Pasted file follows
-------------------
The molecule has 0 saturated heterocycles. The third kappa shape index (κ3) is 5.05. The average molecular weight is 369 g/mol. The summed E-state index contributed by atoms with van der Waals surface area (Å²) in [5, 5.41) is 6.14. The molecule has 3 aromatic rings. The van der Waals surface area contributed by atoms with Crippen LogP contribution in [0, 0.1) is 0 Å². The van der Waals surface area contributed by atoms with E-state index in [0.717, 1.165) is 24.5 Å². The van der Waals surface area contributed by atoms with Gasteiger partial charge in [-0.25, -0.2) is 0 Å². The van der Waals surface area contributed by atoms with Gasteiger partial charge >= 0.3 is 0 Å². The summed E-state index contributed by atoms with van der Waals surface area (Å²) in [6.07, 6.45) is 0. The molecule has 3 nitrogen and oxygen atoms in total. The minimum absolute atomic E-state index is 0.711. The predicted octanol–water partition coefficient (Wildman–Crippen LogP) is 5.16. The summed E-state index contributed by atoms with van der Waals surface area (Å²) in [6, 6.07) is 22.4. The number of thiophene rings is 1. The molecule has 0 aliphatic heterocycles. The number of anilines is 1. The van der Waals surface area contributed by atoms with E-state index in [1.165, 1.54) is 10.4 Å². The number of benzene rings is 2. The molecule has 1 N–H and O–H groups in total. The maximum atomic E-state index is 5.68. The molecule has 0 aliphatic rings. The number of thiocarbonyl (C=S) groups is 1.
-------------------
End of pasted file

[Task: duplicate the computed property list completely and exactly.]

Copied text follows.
The molecule has 0 saturated heterocycles. The third kappa shape index (κ3) is 5.05. The average molecular weight is 369 g/mol. The summed E-state index contributed by atoms with van der Waals surface area (Å²) in [5, 5.41) is 6.14. The molecule has 3 aromatic rings. The van der Waals surface area contributed by atoms with Crippen LogP contribution in [0, 0.1) is 0 Å². The van der Waals surface area contributed by atoms with E-state index in [0.717, 1.165) is 24.5 Å². The van der Waals surface area contributed by atoms with Gasteiger partial charge in [-0.25, -0.2) is 0 Å². The van der Waals surface area contributed by atoms with Gasteiger partial charge >= 0.3 is 0 Å². The summed E-state index contributed by atoms with van der Waals surface area (Å²) in [6.07, 6.45) is 0. The molecule has 3 nitrogen and oxygen atoms in total. The minimum absolute atomic E-state index is 0.711. The predicted octanol–water partition coefficient (Wildman–Crippen LogP) is 5.16. The summed E-state index contributed by atoms with van der Waals surface area (Å²) in [6, 6.07) is 22.4. The number of thiophene rings is 1. The molecule has 0 aliphatic heterocycles. The number of anilines is 1. The van der Waals surface area contributed by atoms with E-state index in [1.165, 1.54) is 10.4 Å². The number of benzene rings is 2. The molecule has 1 N–H and O–H groups in total. The maximum atomic E-state index is 5.68. The molecule has 0 aliphatic rings. The number of thiocarbonyl (C=S) groups is 1.